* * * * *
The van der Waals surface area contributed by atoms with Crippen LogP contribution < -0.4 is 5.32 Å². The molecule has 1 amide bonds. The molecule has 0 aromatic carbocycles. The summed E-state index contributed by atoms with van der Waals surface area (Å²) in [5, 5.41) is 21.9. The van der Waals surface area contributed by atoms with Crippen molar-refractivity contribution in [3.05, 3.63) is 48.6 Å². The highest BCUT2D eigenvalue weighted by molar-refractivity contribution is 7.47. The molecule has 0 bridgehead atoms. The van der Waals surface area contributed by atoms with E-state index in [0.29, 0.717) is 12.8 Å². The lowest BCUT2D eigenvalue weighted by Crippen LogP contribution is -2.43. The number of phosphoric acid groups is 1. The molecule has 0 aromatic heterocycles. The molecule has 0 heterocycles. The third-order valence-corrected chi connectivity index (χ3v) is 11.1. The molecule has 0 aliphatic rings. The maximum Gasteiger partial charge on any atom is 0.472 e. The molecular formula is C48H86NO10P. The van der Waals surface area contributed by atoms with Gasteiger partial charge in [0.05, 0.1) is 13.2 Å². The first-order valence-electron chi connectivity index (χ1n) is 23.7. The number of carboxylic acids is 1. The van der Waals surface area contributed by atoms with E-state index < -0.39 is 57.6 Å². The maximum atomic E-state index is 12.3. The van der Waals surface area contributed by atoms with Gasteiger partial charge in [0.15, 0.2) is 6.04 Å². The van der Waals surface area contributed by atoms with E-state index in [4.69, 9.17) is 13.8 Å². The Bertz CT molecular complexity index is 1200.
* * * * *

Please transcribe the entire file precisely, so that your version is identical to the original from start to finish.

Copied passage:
The van der Waals surface area contributed by atoms with Crippen LogP contribution < -0.4 is 5.32 Å². The molecule has 1 amide bonds. The molecule has 0 aromatic carbocycles. The summed E-state index contributed by atoms with van der Waals surface area (Å²) in [5, 5.41) is 21.9. The van der Waals surface area contributed by atoms with Crippen molar-refractivity contribution in [3.05, 3.63) is 48.6 Å². The highest BCUT2D eigenvalue weighted by molar-refractivity contribution is 7.47. The molecule has 0 bridgehead atoms. The van der Waals surface area contributed by atoms with E-state index in [0.29, 0.717) is 12.8 Å². The lowest BCUT2D eigenvalue weighted by Crippen LogP contribution is -2.43. The number of phosphoric acid groups is 1. The molecule has 0 aromatic heterocycles. The molecule has 0 heterocycles. The third-order valence-corrected chi connectivity index (χ3v) is 11.1. The molecule has 0 aliphatic rings. The maximum Gasteiger partial charge on any atom is 0.472 e. The molecular formula is C48H86NO10P. The van der Waals surface area contributed by atoms with Gasteiger partial charge in [0.05, 0.1) is 13.2 Å². The first-order valence-electron chi connectivity index (χ1n) is 23.7. The number of carboxylic acids is 1. The van der Waals surface area contributed by atoms with E-state index < -0.39 is 57.6 Å². The maximum atomic E-state index is 12.3. The van der Waals surface area contributed by atoms with Gasteiger partial charge in [0.15, 0.2) is 6.04 Å². The van der Waals surface area contributed by atoms with E-state index in [4.69, 9.17) is 13.8 Å². The Bertz CT molecular complexity index is 1200.